Test Run Pre-GA Red Hat OpenShift on AWS (ROSA)

I have an opportunity to try out the pre-GA ROSA. ROSA is a fully managed Red Hat OpenShift Container Platform (OCP) as a service and sold by AWS. I am excited to share my experience on ROSA. It installs OCP 4 from soup to nuts without configuring hosted zone and domain sever. As a developer, you may want to get the cluster up and running, so you can start doing the real work :). There are customization options with ROSA, but I am going to leave it for later exploration.

I am going to show you the steps I took to create OCP via ROSA. There are more use cases to test. I hope this blog will give you a taste of ROSA.

Creating OpenShift Cluster using ROSA Command

Since it is a pre-GA version, I download the ROSA command line tool from the here and have aws-cli available where I run the ROSA installation.

  • I am testing from my MacBook. I just move the “rosa” command line tool to /usr/local/bin/.
  • Verify that your AWS account if it has the necessary permissions using rosa verify permissions:
  • Verify that your AWS account has the necessary quota to deploy an Red Hat OpenShift Service on AWS cluster via rosa verify quota --region=<region>:
  • Log in your Red Hat account with ROSA command using rosa login --token=<token from cloud.redhat.com>:
  • Verify the AWS setup using rosa whoami:
  • Initialize the AWS for the cluster deploy via rosa init:
  •  Since I have OpenShift Client command line installed, it shows the existing OpenShift Client version. If you don’t have it, you can download the OpenShift Client command line via rosa download oc and make it available from your PATH. 
  • Create ROSA via rosa create cluster command below:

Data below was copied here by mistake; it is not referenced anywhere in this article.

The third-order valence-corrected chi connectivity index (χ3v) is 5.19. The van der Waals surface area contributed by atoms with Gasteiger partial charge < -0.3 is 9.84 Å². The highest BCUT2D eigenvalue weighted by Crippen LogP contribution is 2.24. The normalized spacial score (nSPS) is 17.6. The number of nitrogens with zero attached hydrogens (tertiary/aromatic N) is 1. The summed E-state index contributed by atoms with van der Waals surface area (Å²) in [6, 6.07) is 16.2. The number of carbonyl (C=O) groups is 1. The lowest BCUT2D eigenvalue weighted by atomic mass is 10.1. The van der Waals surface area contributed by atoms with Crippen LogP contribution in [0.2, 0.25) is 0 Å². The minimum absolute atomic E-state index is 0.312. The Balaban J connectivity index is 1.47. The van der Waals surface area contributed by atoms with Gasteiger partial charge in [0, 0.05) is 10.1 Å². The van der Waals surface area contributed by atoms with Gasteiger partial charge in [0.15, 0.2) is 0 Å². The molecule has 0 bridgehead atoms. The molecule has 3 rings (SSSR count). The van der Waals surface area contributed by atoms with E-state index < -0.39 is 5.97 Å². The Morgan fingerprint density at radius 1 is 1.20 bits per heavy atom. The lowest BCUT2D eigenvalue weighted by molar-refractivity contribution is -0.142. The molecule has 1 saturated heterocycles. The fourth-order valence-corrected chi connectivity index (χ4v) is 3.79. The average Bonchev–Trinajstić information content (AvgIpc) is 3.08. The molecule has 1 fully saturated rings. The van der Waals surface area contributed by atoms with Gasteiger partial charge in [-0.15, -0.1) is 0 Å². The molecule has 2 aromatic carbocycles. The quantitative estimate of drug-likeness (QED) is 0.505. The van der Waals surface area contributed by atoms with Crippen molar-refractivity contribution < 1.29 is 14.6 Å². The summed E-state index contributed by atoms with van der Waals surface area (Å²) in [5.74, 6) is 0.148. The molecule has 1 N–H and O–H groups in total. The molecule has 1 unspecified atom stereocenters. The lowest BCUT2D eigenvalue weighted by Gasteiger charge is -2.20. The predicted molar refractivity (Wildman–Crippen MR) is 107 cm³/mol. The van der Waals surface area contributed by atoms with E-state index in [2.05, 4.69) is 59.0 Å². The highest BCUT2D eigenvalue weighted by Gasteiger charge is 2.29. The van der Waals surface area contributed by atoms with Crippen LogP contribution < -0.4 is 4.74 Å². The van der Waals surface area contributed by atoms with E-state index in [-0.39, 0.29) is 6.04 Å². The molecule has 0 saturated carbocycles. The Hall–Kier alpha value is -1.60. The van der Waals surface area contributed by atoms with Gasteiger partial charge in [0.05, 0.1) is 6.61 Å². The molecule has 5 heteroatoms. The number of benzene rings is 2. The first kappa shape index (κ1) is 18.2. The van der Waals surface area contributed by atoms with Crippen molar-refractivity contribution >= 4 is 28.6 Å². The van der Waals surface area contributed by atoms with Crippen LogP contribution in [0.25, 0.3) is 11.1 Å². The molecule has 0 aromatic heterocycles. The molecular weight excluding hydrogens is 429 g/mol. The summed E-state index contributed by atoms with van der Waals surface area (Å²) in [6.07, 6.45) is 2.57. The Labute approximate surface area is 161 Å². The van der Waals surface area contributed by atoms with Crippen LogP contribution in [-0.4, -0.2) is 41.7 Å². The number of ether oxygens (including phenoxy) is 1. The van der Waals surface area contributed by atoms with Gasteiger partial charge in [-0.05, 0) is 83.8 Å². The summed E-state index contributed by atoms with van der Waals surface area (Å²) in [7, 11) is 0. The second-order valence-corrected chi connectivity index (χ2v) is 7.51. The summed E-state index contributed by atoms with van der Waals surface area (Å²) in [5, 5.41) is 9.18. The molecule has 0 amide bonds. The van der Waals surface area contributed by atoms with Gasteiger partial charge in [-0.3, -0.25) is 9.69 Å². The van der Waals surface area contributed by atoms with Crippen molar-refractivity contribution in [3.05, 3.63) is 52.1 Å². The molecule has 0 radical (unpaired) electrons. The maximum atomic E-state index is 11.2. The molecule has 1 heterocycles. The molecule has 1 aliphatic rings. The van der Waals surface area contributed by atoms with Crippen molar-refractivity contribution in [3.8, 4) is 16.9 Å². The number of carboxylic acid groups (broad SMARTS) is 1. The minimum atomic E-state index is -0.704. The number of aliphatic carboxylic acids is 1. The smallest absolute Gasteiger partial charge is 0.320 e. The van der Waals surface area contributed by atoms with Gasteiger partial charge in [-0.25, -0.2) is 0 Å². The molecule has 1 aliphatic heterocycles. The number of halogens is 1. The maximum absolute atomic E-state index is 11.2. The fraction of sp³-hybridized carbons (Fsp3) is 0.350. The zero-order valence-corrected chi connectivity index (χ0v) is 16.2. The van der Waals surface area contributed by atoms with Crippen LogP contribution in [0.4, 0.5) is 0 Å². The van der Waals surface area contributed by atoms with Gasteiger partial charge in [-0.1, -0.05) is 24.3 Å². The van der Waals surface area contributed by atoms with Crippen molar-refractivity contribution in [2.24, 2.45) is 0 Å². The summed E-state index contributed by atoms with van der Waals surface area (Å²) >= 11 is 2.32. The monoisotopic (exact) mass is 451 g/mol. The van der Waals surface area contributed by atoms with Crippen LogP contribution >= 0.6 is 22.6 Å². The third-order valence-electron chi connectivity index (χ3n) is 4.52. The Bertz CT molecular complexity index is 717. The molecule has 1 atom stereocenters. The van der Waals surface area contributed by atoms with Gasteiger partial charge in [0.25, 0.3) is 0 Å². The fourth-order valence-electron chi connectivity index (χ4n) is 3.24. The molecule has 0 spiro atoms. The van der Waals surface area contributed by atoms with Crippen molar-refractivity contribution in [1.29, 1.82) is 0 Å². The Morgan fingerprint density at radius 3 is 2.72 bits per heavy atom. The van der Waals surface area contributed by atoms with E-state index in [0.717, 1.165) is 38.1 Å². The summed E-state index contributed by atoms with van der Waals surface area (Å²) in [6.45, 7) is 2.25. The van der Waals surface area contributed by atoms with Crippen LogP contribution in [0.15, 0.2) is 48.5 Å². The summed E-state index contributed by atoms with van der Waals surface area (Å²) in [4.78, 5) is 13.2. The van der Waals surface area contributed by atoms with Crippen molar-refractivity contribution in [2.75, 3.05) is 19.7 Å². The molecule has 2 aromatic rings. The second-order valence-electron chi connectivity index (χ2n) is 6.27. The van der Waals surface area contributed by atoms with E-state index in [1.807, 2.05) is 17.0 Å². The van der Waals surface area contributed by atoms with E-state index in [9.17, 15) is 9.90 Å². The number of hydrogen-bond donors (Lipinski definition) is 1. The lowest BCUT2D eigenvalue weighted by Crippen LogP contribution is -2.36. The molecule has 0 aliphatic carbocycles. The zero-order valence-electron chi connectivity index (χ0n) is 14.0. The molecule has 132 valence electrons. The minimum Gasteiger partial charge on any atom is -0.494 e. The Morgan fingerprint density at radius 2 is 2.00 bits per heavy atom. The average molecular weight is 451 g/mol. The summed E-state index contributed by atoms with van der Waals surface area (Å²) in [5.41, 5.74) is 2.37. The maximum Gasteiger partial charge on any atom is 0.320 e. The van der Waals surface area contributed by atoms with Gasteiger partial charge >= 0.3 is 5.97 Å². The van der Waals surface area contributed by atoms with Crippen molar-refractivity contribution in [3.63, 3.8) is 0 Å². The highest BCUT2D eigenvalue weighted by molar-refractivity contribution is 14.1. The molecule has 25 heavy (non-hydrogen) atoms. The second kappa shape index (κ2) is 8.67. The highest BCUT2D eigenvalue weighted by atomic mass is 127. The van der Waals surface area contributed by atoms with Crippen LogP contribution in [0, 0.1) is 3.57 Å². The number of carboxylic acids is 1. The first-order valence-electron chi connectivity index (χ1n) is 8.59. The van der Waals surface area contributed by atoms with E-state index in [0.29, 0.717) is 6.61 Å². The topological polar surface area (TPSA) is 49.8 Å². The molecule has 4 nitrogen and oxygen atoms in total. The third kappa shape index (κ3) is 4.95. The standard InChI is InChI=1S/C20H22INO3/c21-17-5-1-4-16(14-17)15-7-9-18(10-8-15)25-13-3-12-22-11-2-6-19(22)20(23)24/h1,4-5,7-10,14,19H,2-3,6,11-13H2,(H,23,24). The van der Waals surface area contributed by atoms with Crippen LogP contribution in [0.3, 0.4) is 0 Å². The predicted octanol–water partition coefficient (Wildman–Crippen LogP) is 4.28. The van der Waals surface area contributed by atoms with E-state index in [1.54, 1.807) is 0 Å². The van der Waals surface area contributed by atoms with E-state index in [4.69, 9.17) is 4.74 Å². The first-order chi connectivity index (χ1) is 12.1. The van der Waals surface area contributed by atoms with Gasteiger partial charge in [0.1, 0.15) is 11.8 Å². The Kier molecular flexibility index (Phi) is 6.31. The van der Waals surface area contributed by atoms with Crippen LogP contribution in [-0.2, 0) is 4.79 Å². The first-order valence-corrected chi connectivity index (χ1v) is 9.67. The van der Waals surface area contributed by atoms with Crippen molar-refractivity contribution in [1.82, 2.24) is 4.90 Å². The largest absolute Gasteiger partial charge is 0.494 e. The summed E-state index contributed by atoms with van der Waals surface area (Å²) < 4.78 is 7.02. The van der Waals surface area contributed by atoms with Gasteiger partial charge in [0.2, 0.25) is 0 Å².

Note: rosa create cluster -i with the interactive option, it provides customization for ROSA installation, such as multiple AZ, existing VPC, subnets, etc…

  • Copy the URL from Details Page to a browser and you can view the status for your ROSA installation. 
  • If you click View logs, you can watch the log from here until the cluster is completed.
  • When you see this screen, it means the cluster is created:
  • Now, you need to have a way to log into the OCP cluster. I created an organization called sc-rosa-idp on Github via rosa create idp --cluster=sc-rosa-test --interactive as show below.
  • Log into the OCP console via the URL from the output from last step:
  • Click github-1 –> redirect to authorize to the organization from Github -> log in Github.
  • Once you log in with your Github credential, we will see the OCP developer console: 
  • Grant cluster-admin role to the github user using rosa grant user cluster-admin --user <github user in your organization> --cluster <name of your rosa cluster>.
  • Click Administrator on the top left and access the OCP admin console with Admin access as shown below:

Delete ROSA

  • Go to the cluster from cloud.redhat.com, from Action –> select Delete cluster:
  • Enter the name of the cluster and click Delete:
  • The cluster shows as Uninstalling


Although it is a pre-GA without AWS console integration, I found it very easy to get my cluster up and running. If you cannot wait for GA, you can always request the preview access from here. Get a head start with ROSA!